OKLAHOMA CITY — The attack on the U.S. Capitol by an angry mob of President Donald Trump’s supporters shocked many Americans who thought such a violent assault by their fellow countrymen wasn’t possible.
But for Oklahoma City bombing survivor Dennis Purifoy, the Capitol assault was a clear parallel to what happened at the federal building in his hometown more than 25 years ago. The anger against the government, a radicalized perpetrator fueled by right-wing extremism, a desire to spark a revolution — all commonalities with Timothy McVeigh, whose fertilizer truck bomb ripped apart the Alfred P. Murrah Federal Building on April 19, 1995, and killed 168 people.
Even the 1978 book that inspired McVeigh, “The Turner Diaries,” includes a fictional attack by white supremacists on the U.S. Capitol.
“The disdain for government and the disdain for government public servants is another parallel that I would draw,” said Purifoy, who was working in the Social Security Administration office on the building’s first floor and suffered minor injuries when the bomb detonated.
While people around the globe expressed outrage at the Capitol insurrection, the feelings are particularly intense for some in Oklahoma, which witnessed firsthand the deadly repercussions of violent anti-government extremism.
A memorial and museum that now stand on the bombing site in downtown Oklahoma City is one of the state’s most popular destinations for visitors — typically drawing more than 500,000 each year. School children who arrive at the memorial by the busload learn about the dangers of political violence.
Gates to the memorial mark the times, 9:01 and 9:03 a.m., with a reflecting pond between them representing 9:02, the minute the explosion occurred. Empty metal chairs represent each person who died, and the “Survivor Tree,” a gnarled American elm that withstood the blast, now stands on a small hill and shades the memorial below.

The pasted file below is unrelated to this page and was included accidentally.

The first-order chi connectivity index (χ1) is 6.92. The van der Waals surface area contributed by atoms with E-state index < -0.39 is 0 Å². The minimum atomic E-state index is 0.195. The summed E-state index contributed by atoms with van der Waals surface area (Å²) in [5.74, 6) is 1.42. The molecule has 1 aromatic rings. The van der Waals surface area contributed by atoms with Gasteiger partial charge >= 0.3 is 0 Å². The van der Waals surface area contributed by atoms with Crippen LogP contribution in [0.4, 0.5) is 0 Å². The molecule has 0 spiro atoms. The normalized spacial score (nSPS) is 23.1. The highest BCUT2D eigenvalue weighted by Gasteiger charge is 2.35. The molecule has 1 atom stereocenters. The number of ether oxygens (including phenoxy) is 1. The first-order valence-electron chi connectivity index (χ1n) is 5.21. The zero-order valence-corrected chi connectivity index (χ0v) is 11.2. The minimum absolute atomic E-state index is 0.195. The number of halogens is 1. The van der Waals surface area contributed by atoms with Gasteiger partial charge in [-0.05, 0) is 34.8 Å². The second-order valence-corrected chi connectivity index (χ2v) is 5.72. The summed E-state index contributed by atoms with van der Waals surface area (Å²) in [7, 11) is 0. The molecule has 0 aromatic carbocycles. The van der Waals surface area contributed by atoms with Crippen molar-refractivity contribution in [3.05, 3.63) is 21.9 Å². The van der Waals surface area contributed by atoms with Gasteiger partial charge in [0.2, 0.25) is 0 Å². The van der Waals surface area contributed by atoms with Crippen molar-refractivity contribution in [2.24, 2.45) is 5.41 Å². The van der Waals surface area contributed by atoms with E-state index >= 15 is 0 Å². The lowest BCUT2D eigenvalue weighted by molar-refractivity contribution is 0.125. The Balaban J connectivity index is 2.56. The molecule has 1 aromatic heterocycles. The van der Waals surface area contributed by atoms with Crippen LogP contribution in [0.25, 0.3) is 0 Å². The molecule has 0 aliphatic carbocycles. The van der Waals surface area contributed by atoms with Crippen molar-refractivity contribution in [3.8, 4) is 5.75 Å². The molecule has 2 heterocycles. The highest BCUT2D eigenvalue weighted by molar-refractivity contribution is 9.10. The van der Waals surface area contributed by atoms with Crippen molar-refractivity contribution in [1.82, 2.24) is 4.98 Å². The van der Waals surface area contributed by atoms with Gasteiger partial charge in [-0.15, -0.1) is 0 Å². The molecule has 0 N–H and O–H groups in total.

The museum’s executive director, Kari Watkins, says one similarity between the incidents was how government workers in both buildings were just going about their jobs, unaware of the impending danger.
“It is America, and we should expect to go about our business in a government building without fear of being killed or in the middle of a riot when you’re in there,” Watkins said.
There are also differences. McVeigh’s hatred of the federal government was specifically fueled by the government’s raid on the Branch Davidian religious sect near Waco, Texas, that left 76 people dead, and a standoff in the mountains of Ruby Ridge, Idaho, that left a 14-year-old boy, his mother and a federal agent dead. McVeigh picked April 19 because it was the two-year anniversary of the Waco siege’s fiery end.
“These people in Washington are exercised about the election and the fraud they believe took place,” said David Cid, a retired FBI agent and former director of the Memorial Institute for the Prevention of Terrorism. “It’s an important distinction.
“These people in Washington thought they were trying to save our government. McVeigh and his cohorts wanted to destroy it.”
The rioters who laid siege to the U.S. Capitol were a melting pot of militia members, white supremacists, paramilitary organizations and fanatical supporters of Trump.
“For the first time in a long time, you’re not only bringing hate groups, but you’re bringing everyday citizens into movements that have been hijacked by those with alternative beliefs and who are pushing alternative theories, such as Q-Anon, Proud Boys, Boogaloo Boys and things like that,” said retired FBI agent Eric Jackson, who worked in the agency’s counter-terrorism division and led a task force on anarchists.
On the same day the riot broke out at the U.S. Capitol, about 1,000 Trump supporters showed up at the Oklahoma Capitol, and while angry about what they believed was an unfair election, the event was peaceful.
“By no stretch of the imagination was there a call to arms or any kind of physical action at all,” said state Rep. Jay Steagall, a Trump supporter who spoke to the group in Oklahoma. “It was really a First amendment type of rally and protest.”
Despite the time that has passed since the Oklahoma City bombing, said Purifoy, the bombing survivor, there remains in Oklahoma a lingering sensitivity “that people who work in government buildings are not evil, they’re just trying to help people with housing or Social Security or whatever.
“There may be some of that. I hope there still is. I hope we haven’t lost that awareness.”
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Sean Murphy, The Associated Press